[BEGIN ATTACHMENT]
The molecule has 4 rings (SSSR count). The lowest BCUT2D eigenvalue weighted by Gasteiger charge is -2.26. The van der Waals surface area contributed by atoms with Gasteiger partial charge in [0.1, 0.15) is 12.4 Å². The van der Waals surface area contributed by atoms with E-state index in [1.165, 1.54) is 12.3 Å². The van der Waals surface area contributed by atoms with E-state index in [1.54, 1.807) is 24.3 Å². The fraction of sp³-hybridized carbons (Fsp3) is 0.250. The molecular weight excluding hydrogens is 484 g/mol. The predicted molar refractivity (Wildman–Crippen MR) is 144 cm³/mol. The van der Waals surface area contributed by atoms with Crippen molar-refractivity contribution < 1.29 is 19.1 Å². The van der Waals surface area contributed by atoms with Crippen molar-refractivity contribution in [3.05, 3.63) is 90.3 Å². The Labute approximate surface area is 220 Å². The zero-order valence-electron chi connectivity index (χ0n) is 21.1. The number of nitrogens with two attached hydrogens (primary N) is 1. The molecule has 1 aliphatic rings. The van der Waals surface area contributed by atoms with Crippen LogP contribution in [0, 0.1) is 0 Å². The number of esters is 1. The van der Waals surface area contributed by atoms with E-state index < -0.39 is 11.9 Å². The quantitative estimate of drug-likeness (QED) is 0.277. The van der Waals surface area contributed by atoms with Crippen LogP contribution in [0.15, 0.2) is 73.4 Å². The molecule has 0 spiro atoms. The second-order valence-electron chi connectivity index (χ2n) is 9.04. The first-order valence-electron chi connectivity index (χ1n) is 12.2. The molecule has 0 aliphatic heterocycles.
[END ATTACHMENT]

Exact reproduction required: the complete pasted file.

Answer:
The molecule has 4 rings (SSSR count). The lowest BCUT2D eigenvalue weighted by Gasteiger charge is -2.26. The van der Waals surface area contributed by atoms with Gasteiger partial charge in [0.1, 0.15) is 12.4 Å². The van der Waals surface area contributed by atoms with E-state index in [1.165, 1.54) is 12.3 Å². The van der Waals surface area contributed by atoms with E-state index in [1.54, 1.807) is 24.3 Å². The fraction of sp³-hybridized carbons (Fsp3) is 0.250. The molecular weight excluding hydrogens is 484 g/mol. The predicted molar refractivity (Wildman–Crippen MR) is 144 cm³/mol. The van der Waals surface area contributed by atoms with Crippen molar-refractivity contribution < 1.29 is 19.1 Å². The van der Waals surface area contributed by atoms with Crippen molar-refractivity contribution in [3.05, 3.63) is 90.3 Å². The Labute approximate surface area is 220 Å². The zero-order valence-electron chi connectivity index (χ0n) is 21.1. The number of nitrogens with two attached hydrogens (primary N) is 1. The molecule has 1 aliphatic rings. The van der Waals surface area contributed by atoms with Crippen LogP contribution in [0, 0.1) is 0 Å². The number of esters is 1. The van der Waals surface area contributed by atoms with E-state index < -0.39 is 11.9 Å². The quantitative estimate of drug-likeness (QED) is 0.277. The van der Waals surface area contributed by atoms with Crippen LogP contribution in [0.15, 0.2) is 73.4 Å². The molecule has 0 spiro atoms. The second-order valence-electron chi connectivity index (χ2n) is 9.04. The first-order valence-electron chi connectivity index (χ1n) is 12.2. The molecule has 0 aliphatic heterocycles.